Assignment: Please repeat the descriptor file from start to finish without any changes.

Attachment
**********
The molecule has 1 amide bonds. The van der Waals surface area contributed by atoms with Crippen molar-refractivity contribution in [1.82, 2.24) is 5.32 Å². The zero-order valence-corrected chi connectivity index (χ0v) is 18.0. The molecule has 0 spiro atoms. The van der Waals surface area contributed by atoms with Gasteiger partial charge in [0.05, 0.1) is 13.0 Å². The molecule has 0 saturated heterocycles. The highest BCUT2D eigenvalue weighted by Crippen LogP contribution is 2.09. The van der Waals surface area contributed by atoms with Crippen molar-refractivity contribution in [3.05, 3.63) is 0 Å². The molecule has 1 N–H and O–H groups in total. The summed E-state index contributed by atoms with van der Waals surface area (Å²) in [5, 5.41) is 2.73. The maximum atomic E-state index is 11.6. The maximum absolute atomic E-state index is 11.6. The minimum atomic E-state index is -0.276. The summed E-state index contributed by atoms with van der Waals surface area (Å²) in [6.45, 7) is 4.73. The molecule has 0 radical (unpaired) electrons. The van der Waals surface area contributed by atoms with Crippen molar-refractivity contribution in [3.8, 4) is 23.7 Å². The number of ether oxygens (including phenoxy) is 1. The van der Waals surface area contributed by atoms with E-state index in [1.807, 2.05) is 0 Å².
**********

The molecule has 1 amide bonds. The van der Waals surface area contributed by atoms with Crippen molar-refractivity contribution in [1.82, 2.24) is 5.32 Å². The zero-order valence-corrected chi connectivity index (χ0v) is 18.0. The molecule has 0 spiro atoms. The van der Waals surface area contributed by atoms with Gasteiger partial charge in [0.05, 0.1) is 13.0 Å². The molecule has 0 saturated heterocycles. The highest BCUT2D eigenvalue weighted by Crippen LogP contribution is 2.09. The van der Waals surface area contributed by atoms with Crippen molar-refractivity contribution in [3.05, 3.63) is 0 Å². The molecule has 1 N–H and O–H groups in total. The summed E-state index contributed by atoms with van der Waals surface area (Å²) in [5, 5.41) is 2.73. The maximum atomic E-state index is 11.6. The maximum absolute atomic E-state index is 11.6. The minimum atomic E-state index is -0.276. The summed E-state index contributed by atoms with van der Waals surface area (Å²) in [6.45, 7) is 4.73. The molecule has 0 radical (unpaired) electrons. The van der Waals surface area contributed by atoms with Crippen molar-refractivity contribution in [3.8, 4) is 23.7 Å². The number of ether oxygens (including phenoxy) is 1. The van der Waals surface area contributed by atoms with E-state index in [1.807, 2.05) is 0 Å².